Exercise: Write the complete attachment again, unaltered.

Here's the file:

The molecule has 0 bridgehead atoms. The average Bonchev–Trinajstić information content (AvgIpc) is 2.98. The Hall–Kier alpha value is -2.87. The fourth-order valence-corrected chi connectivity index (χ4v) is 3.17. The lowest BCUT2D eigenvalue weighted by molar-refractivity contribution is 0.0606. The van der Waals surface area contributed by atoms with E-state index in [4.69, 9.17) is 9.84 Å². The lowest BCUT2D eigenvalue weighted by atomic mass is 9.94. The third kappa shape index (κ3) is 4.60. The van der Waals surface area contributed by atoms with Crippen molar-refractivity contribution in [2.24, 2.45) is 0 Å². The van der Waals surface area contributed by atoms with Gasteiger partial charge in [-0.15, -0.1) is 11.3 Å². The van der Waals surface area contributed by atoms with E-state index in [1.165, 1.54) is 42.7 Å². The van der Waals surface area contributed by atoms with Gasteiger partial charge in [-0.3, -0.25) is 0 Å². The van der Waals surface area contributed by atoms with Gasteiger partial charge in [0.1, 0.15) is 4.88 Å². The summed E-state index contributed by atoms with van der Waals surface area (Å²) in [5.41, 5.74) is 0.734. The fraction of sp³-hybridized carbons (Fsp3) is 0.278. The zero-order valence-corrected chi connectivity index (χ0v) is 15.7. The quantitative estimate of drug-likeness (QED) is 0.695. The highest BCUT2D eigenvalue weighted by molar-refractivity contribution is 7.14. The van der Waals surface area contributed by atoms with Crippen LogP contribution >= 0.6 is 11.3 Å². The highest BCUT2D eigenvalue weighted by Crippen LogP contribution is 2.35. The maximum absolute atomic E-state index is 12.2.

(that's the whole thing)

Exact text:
The molecule has 0 bridgehead atoms. The average Bonchev–Trinajstić information content (AvgIpc) is 2.98. The Hall–Kier alpha value is -2.87. The fourth-order valence-corrected chi connectivity index (χ4v) is 3.17. The lowest BCUT2D eigenvalue weighted by molar-refractivity contribution is 0.0606. The van der Waals surface area contributed by atoms with E-state index in [4.69, 9.17) is 9.84 Å². The lowest BCUT2D eigenvalue weighted by atomic mass is 9.94. The third kappa shape index (κ3) is 4.60. The van der Waals surface area contributed by atoms with Crippen molar-refractivity contribution in [2.24, 2.45) is 0 Å². The van der Waals surface area contributed by atoms with Gasteiger partial charge in [-0.15, -0.1) is 11.3 Å². The van der Waals surface area contributed by atoms with E-state index in [1.165, 1.54) is 42.7 Å². The van der Waals surface area contributed by atoms with Gasteiger partial charge in [-0.3, -0.25) is 0 Å². The van der Waals surface area contributed by atoms with Gasteiger partial charge in [0.1, 0.15) is 4.88 Å². The summed E-state index contributed by atoms with van der Waals surface area (Å²) in [5.41, 5.74) is 0.734. The fraction of sp³-hybridized carbons (Fsp3) is 0.278. The zero-order valence-corrected chi connectivity index (χ0v) is 15.7. The quantitative estimate of drug-likeness (QED) is 0.695. The highest BCUT2D eigenvalue weighted by molar-refractivity contribution is 7.14. The van der Waals surface area contributed by atoms with Crippen LogP contribution >= 0.6 is 11.3 Å². The highest BCUT2D eigenvalue weighted by Crippen LogP contribution is 2.35. The maximum absolute atomic E-state index is 12.2.